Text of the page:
The first Asia cohort enrolls in Singapore, making the school the first US institution to offer an Executive MBA Program on three continents taught by its own faculty.
Along with the new campus and cohort, the school’s long-running Management Conference premieres in Asia. A dinner featuring remarks by US ambassador Steven Green, dean Robert Hamada, and 1993 Nobel laureate Robert W. Fogel is followed by a day of panel sessions and a tour of the House of Tan Yeok Nee.2000 - First Asia Cohort
The European program relocates from Barcelona to London and a state-of-the-art campus in the City.2005 - Relocating to London
Seven recent graduates from the North American program form the Hyde Park Angels, an early-stage investor group, in cooperation with the Polsky Center for Entrepreneurship and Innovation.2007 - Hyde Park Angels
The school is named in honor of David Booth, ’71, recognizing his unprecedented $300 million gift.2008 - Booth Gift
The program adopts concentrations in finance, marketing, and strategy. Students also begin participating in a Global New Venture Challenge competition, a unique platform designed to expand the Edward L. Kaplan, ’71, New Venture Challenge to Executive MBA students on our Chicago, London, and Singapore (and later Hong Kong) campuses.2009 - Curriculum Update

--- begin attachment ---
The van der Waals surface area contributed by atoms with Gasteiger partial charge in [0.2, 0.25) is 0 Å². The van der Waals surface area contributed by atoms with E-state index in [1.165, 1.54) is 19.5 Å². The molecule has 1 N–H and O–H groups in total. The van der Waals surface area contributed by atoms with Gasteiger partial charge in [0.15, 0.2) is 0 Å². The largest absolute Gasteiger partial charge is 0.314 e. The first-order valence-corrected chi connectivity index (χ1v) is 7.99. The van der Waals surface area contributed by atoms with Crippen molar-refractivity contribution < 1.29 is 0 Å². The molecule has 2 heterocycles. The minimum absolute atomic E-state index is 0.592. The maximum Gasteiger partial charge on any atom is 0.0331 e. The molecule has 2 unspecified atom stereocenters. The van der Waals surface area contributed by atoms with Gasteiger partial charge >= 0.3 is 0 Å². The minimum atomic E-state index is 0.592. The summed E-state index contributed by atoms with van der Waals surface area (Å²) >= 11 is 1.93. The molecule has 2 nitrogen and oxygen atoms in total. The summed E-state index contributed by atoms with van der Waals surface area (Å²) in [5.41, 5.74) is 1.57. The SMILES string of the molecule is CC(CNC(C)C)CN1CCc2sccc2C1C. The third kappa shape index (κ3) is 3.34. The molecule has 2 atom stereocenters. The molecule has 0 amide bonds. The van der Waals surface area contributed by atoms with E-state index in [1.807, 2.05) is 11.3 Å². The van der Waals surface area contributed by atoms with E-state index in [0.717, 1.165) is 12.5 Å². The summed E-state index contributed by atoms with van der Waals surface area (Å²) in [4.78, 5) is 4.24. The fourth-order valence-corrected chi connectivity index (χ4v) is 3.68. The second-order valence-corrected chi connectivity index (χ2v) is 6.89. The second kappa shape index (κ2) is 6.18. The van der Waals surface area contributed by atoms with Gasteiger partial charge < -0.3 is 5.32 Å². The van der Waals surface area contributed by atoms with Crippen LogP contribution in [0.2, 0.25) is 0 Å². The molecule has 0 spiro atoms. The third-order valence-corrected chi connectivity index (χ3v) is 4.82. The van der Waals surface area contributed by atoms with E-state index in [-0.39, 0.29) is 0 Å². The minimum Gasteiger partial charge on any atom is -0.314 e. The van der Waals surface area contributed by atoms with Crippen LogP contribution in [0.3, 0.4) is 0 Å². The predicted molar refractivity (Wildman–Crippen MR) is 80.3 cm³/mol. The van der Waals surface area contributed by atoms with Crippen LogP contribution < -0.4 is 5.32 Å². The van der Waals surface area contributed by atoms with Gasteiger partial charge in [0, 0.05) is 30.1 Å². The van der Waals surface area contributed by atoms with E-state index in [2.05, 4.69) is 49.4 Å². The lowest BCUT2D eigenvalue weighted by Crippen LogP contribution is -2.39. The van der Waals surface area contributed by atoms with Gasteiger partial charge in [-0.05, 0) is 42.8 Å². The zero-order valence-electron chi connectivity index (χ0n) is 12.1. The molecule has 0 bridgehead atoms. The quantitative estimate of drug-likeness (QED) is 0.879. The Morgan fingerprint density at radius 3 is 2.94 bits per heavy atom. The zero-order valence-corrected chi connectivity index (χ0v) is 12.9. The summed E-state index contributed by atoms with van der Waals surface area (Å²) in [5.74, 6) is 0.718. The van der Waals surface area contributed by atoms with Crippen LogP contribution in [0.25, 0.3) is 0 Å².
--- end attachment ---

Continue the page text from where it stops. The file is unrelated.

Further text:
Patty Keegan, associate dean for the Executive MBA North America Program, is honored with the EMBAC Bud Fackler Service Award, recognizing her contributions over 15 years with the program.2010 - Patty Keegan Honored
The Asia-based program relocates from Singapore to Hong Kong in a move to expand and strengthen the school’s presence and influence across the region.2014 - Relocating to Hong Kong
The Executive MBA Program partners with the Graduate Management Admissions Council (GMAC) and other leading business schools around the world to create the Executive Assessment Test, an exam developed specifically for EMBA candidates.2016 - Executive Assessment Test